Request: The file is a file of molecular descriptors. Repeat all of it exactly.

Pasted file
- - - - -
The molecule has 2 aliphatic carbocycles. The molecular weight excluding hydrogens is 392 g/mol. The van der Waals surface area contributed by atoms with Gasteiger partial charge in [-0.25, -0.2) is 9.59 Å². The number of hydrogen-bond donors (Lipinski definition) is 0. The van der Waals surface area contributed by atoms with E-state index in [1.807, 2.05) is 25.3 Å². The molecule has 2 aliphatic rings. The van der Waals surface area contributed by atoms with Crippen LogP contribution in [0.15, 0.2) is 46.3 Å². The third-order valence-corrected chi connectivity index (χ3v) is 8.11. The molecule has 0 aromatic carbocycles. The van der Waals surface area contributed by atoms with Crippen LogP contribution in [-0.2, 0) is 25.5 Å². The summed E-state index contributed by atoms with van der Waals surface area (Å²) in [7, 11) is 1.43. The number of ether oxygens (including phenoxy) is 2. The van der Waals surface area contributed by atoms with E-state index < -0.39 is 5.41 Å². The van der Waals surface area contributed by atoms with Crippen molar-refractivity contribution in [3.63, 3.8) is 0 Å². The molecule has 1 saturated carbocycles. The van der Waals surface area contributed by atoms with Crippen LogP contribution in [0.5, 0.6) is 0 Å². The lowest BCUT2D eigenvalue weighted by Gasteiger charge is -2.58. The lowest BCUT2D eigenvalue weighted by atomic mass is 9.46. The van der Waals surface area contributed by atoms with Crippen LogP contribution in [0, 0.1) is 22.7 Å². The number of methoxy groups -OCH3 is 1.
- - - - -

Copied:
The molecule has 2 aliphatic carbocycles. The molecular weight excluding hydrogens is 392 g/mol. The van der Waals surface area contributed by atoms with Gasteiger partial charge in [-0.25, -0.2) is 9.59 Å². The number of hydrogen-bond donors (Lipinski definition) is 0. The van der Waals surface area contributed by atoms with E-state index in [1.807, 2.05) is 25.3 Å². The molecule has 2 aliphatic rings. The van der Waals surface area contributed by atoms with Crippen LogP contribution in [0.15, 0.2) is 46.3 Å². The third-order valence-corrected chi connectivity index (χ3v) is 8.11. The molecule has 0 aromatic carbocycles. The van der Waals surface area contributed by atoms with Crippen LogP contribution in [-0.2, 0) is 25.5 Å². The summed E-state index contributed by atoms with van der Waals surface area (Å²) in [7, 11) is 1.43. The number of ether oxygens (including phenoxy) is 2. The van der Waals surface area contributed by atoms with E-state index < -0.39 is 5.41 Å². The van der Waals surface area contributed by atoms with Crippen molar-refractivity contribution in [3.63, 3.8) is 0 Å². The molecule has 1 saturated carbocycles. The van der Waals surface area contributed by atoms with Crippen LogP contribution in [0.5, 0.6) is 0 Å². The lowest BCUT2D eigenvalue weighted by Gasteiger charge is -2.58. The lowest BCUT2D eigenvalue weighted by atomic mass is 9.46. The van der Waals surface area contributed by atoms with Crippen LogP contribution in [0, 0.1) is 22.7 Å². The number of methoxy groups -OCH3 is 1.